JM:  Nathan, let me turn to you. When you work with clients, are you starting to see the agency turning the IT to the mission versus the mission to the IT? Is that change happening more and more?

NB:  I think both Chad and Jeff represent the best of government here in the sense of talking mission first. I mean, how many times have each of you talked about the end users and the ultimate mission? I think the change we've seen over the years is technology is no longer an afterthought. It's a key enabler to what organizations are doing. It impacts all levels of the organization. All levels are getting more and more involved, they need to have a point of view, and I think that's where the role of the CIO is not just as an advocate for technology and having the necessary tech tools to help the agency, but also just be an advocate for where are we going long term. What investments can we make today in technology that are going to enable the mission well into the future, long after we're all here, and really set the organization up for the next wave of success? So yeah, I think that's where we're seeing it.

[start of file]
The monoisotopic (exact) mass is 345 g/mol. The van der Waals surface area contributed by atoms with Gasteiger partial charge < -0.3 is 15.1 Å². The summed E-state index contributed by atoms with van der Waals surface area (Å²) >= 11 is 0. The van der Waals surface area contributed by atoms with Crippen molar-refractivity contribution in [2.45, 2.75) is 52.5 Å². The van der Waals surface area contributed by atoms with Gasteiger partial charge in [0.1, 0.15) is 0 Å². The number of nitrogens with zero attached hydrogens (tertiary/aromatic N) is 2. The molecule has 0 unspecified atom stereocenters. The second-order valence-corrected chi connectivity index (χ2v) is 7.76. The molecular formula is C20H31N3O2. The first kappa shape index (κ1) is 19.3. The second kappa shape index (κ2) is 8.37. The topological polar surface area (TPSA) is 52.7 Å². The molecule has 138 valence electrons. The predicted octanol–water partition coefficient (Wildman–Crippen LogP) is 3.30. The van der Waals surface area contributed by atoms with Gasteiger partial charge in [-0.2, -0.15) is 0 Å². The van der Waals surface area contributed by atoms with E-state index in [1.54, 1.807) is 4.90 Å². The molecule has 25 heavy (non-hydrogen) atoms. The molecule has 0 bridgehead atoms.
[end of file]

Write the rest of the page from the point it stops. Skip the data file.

One interesting thing, just to go a little further, is that you hear some organizations or some commentators talk about getting the right skill set evolving the workforce and everything else. What I think is fascinating, is that we're working with several clients now who are really trying to take  subject matter experts that have 30 to 40 years of expertise in an agency and use that not as a blocker to transforming technology, but actually leverage all that institutional knowledge to help inform certain business rule decisions as well as those made at a systems level years ago and why they're important and how they need to evolve going forward.